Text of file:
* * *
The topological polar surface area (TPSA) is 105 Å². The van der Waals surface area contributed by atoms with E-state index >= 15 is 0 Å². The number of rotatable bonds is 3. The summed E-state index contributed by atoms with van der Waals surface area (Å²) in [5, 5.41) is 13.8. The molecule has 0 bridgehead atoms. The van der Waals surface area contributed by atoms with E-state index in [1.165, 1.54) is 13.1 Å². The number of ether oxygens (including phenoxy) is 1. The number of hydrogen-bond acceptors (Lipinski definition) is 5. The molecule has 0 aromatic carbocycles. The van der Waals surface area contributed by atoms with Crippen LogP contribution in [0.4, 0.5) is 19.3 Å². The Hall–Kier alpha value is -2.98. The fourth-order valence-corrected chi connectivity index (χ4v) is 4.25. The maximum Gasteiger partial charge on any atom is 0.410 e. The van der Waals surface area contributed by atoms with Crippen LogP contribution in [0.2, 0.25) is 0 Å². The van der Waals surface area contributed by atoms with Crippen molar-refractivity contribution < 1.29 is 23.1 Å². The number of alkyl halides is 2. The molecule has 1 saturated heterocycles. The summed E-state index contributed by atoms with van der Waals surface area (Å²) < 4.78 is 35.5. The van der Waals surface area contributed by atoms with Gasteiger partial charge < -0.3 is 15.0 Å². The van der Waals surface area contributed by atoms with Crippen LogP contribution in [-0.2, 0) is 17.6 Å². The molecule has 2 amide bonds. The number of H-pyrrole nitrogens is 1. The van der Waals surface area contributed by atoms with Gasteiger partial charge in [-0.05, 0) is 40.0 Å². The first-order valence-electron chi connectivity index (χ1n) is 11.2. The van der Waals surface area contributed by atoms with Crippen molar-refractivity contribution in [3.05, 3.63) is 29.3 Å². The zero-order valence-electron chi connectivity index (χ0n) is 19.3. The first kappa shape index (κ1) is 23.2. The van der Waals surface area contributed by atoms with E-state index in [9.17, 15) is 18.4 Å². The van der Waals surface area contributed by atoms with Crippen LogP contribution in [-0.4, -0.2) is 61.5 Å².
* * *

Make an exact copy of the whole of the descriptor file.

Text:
The topological polar surface area (TPSA) is 105 Å². The van der Waals surface area contributed by atoms with E-state index >= 15 is 0 Å². The number of rotatable bonds is 3. The summed E-state index contributed by atoms with van der Waals surface area (Å²) in [5, 5.41) is 13.8. The molecule has 0 bridgehead atoms. The van der Waals surface area contributed by atoms with E-state index in [1.165, 1.54) is 13.1 Å². The number of ether oxygens (including phenoxy) is 1. The number of hydrogen-bond acceptors (Lipinski definition) is 5. The molecule has 0 aromatic carbocycles. The van der Waals surface area contributed by atoms with Crippen LogP contribution in [0.4, 0.5) is 19.3 Å². The Hall–Kier alpha value is -2.98. The fourth-order valence-corrected chi connectivity index (χ4v) is 4.25. The maximum Gasteiger partial charge on any atom is 0.410 e. The van der Waals surface area contributed by atoms with Crippen LogP contribution in [0.2, 0.25) is 0 Å². The van der Waals surface area contributed by atoms with Crippen molar-refractivity contribution < 1.29 is 23.1 Å². The number of alkyl halides is 2. The molecule has 1 saturated heterocycles. The summed E-state index contributed by atoms with van der Waals surface area (Å²) < 4.78 is 35.5. The van der Waals surface area contributed by atoms with Gasteiger partial charge < -0.3 is 15.0 Å². The van der Waals surface area contributed by atoms with Crippen LogP contribution in [-0.2, 0) is 17.6 Å². The molecule has 2 amide bonds. The number of H-pyrrole nitrogens is 1. The van der Waals surface area contributed by atoms with Gasteiger partial charge in [-0.05, 0) is 40.0 Å². The first-order valence-electron chi connectivity index (χ1n) is 11.2. The van der Waals surface area contributed by atoms with Crippen molar-refractivity contribution in [3.05, 3.63) is 29.3 Å². The zero-order valence-electron chi connectivity index (χ0n) is 19.3. The first kappa shape index (κ1) is 23.2. The van der Waals surface area contributed by atoms with E-state index in [9.17, 15) is 18.4 Å². The van der Waals surface area contributed by atoms with Crippen LogP contribution in [-0.4, -0.2) is 61.5 Å².